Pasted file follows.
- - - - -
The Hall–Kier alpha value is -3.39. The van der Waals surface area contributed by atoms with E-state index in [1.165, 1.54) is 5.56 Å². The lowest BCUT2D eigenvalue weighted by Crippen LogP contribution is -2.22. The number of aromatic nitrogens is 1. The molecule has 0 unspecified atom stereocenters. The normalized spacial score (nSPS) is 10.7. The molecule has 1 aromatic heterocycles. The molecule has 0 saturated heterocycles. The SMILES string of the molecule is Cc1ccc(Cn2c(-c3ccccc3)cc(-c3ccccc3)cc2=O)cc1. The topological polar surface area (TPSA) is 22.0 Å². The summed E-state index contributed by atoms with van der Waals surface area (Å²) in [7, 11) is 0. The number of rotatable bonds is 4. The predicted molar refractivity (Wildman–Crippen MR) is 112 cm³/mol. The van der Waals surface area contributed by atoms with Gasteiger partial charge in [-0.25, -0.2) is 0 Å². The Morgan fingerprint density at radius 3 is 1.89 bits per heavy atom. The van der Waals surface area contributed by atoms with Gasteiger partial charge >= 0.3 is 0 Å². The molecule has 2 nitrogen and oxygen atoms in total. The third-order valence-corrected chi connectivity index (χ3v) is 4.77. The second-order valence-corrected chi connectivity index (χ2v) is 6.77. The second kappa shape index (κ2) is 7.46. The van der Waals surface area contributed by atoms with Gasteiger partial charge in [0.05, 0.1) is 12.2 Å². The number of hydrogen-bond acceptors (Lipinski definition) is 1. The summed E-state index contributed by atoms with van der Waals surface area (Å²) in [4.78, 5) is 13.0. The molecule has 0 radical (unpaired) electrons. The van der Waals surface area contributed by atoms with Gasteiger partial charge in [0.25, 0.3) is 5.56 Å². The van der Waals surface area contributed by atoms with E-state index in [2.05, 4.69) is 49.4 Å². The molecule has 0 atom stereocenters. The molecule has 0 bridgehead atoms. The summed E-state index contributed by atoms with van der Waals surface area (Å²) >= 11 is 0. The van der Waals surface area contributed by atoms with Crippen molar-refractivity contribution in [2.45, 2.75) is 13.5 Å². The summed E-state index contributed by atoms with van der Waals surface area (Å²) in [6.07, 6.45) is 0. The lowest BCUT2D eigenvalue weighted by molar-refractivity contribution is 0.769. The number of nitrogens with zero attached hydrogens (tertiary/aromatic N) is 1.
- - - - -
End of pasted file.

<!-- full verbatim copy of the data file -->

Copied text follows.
The Hall–Kier alpha value is -3.39. The van der Waals surface area contributed by atoms with E-state index in [1.165, 1.54) is 5.56 Å². The lowest BCUT2D eigenvalue weighted by Crippen LogP contribution is -2.22. The number of aromatic nitrogens is 1. The molecule has 0 unspecified atom stereocenters. The normalized spacial score (nSPS) is 10.7. The molecule has 1 aromatic heterocycles. The molecule has 0 saturated heterocycles. The SMILES string of the molecule is Cc1ccc(Cn2c(-c3ccccc3)cc(-c3ccccc3)cc2=O)cc1. The topological polar surface area (TPSA) is 22.0 Å². The summed E-state index contributed by atoms with van der Waals surface area (Å²) in [7, 11) is 0. The number of rotatable bonds is 4. The predicted molar refractivity (Wildman–Crippen MR) is 112 cm³/mol. The van der Waals surface area contributed by atoms with Gasteiger partial charge in [-0.25, -0.2) is 0 Å². The Morgan fingerprint density at radius 3 is 1.89 bits per heavy atom. The van der Waals surface area contributed by atoms with Gasteiger partial charge >= 0.3 is 0 Å². The molecule has 2 nitrogen and oxygen atoms in total. The third-order valence-corrected chi connectivity index (χ3v) is 4.77. The second-order valence-corrected chi connectivity index (χ2v) is 6.77. The second kappa shape index (κ2) is 7.46. The van der Waals surface area contributed by atoms with Gasteiger partial charge in [0.05, 0.1) is 12.2 Å². The number of hydrogen-bond acceptors (Lipinski definition) is 1. The summed E-state index contributed by atoms with van der Waals surface area (Å²) in [4.78, 5) is 13.0. The molecule has 0 radical (unpaired) electrons. The van der Waals surface area contributed by atoms with Gasteiger partial charge in [0.25, 0.3) is 5.56 Å². The van der Waals surface area contributed by atoms with E-state index in [2.05, 4.69) is 49.4 Å². The molecule has 0 atom stereocenters. The molecule has 0 bridgehead atoms. The summed E-state index contributed by atoms with van der Waals surface area (Å²) >= 11 is 0. The van der Waals surface area contributed by atoms with Crippen molar-refractivity contribution in [2.45, 2.75) is 13.5 Å². The summed E-state index contributed by atoms with van der Waals surface area (Å²) in [6.07, 6.45) is 0. The lowest BCUT2D eigenvalue weighted by molar-refractivity contribution is 0.769. The number of nitrogens with zero attached hydrogens (tertiary/aromatic N) is 1.